"It means loving one another and ensuring a better life for the future. It means that every one of us can make a difference in someone else's life as we lead by example. It means that we should celebrate every day as if it were Be Kind to Animals Week."


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HAWAIIAN HUMANE SOCIETY
Kelly Mok, a third grader at Holy Nativity School, won first place in the grades 3 to 4 category of the Hawaiian Humane Society's poster contest.


"Pet Ohana" runs the first and third Fridays of the month. The Hawaiian Humane Society is a nonprofit agency dedicated to preventing cruelty to animals. They are at 2700 Waialae Ave. Call 946-2187.


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Poster contest winners

Grades K-2

First Place: Summer Scott, Hanahauoli School, grade 2

Second Place: Suley "Sharon" Michael, Linapuni Elementary School, grade 1

Third Place (tie): Suzanna Lawhorn, grade 2, Hanahauoli School, grade 2

Third Place (tie): Kimberly Stacey, grade 2, Manoa Elementary School, grade 2

Grades 3-4

First Place: Kelly Mok, Holy Nativity School, grade 3

Second Place: Isabelle Charley, Honolulu Waldorf School, grade 3

Third Place: Kristen Lee, Mililani Mauka Elementary School, grade 3

Grades 5-6

First Place: Aly Brahe, Aikahi Elementary School, grade 6

Second Place: Allison Frisch, Kamiloiki Elementary School, grade 6

Third Place: Tori Borengasser, Heeia Elementary School, grade 5


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[ HAWAII PET EXPO 2004 ]


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CRAIG T. KOJIMA / CKOJIMA@STARBULLETIN.COM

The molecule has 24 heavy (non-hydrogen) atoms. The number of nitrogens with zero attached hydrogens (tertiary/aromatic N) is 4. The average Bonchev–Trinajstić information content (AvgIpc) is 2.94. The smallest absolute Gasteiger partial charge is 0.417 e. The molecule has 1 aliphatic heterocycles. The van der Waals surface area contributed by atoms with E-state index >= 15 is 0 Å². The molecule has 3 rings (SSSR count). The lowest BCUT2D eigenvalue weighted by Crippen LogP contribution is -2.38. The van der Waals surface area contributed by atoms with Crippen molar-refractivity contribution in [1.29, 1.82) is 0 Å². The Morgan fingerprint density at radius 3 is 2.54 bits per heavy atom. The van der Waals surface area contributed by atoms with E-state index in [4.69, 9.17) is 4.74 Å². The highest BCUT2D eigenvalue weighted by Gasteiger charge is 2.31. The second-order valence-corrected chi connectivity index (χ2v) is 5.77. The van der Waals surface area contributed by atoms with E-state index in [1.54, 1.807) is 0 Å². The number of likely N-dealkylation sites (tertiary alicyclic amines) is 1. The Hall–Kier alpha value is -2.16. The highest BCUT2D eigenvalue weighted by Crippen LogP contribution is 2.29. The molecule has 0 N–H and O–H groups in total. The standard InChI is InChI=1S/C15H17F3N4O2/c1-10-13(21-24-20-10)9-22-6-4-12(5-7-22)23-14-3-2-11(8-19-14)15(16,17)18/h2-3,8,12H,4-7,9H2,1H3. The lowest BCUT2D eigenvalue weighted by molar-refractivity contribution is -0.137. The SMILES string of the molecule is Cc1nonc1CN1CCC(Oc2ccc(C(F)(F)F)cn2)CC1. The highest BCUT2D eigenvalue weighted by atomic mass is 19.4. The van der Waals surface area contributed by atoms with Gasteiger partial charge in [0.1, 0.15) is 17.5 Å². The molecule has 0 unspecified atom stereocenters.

Willie, Annie Inouye's dog, shows off a basket of biodegradable Oops I Pooped bags. Inouye will be featuring these at the weekend's Pet Expo.


Eco-friendly poop bags


It's not exactly Va-Poo-rize, that miracle spray that caused messy, unsightly doggie do to disintegrate -- to where? -- in the Ben Stiller-Jack Black flick, "Envy," but Maryellen Howe had a similar idea while walking her dogs in L.A.

She had made a habit out of scooping the dog poop into plastic bags, but it occurred to her the poop wasn't really the problem. As an organic "product," the poop would disintegrate into the earth, but the plastic bags might sit in a landfill for a hundred years.

An idea clicked and Oops I Pooped, a biodegradable, eco-friendly poop bag, was born.

Howe found a kindred spirit in Hawaii resident Annie Inouye, who is the local distributor for the product. She will be featuring Oops I Pooped bags at the Hawaii Pet Expo tomorrow and Sunday, and handing out free samples.

Inouye considers herself a friend to the environment, having been an avid recycler since the first Earth Day was established back in the '70s.

"I remember my brother and I washing out tuna cans to turn in for a school recycling project.

"The recent media coverage about the Kapaa Quarry and Waimanalo Dump got me thinking about what will happen when we surpass the capacity to dump trash. We'll be trash for sure -- one trash heap. The same plastic bag I threw away today will still be in the landfill in 2024! Or longer."

If you miss the expo, you can find the bags at Bark Avenue at Koko Marina. Other retail outlets will follow.

* * *

Also among the exhibitors will be the Wild Bird Rehab Haven. The small group of volunteer wild bird rehabilitators can be called on for feeding, medicating and cleaning sick, injured and baby wild birds.

While most birds recover and are eventually released, about 10 to 15 percent have permanent disabilities and cannot return to the wild. The numbers of birds in need of care can be overwhelming, and while one volunteer has cared for up to 70 birds at one time in her studio apartment, others have played mother hen to feral ducklings, chickens and even an occasional turkey.

The nonprofit Wild Bird Rehab Haven has found a permanent site on 1.8 acres in Waianae Valley, but its goal is to raise $30,000 by June 1 to cover its first six months of rent, utilities and supplies.

For more information, call director Linda Leveen at 923-6034.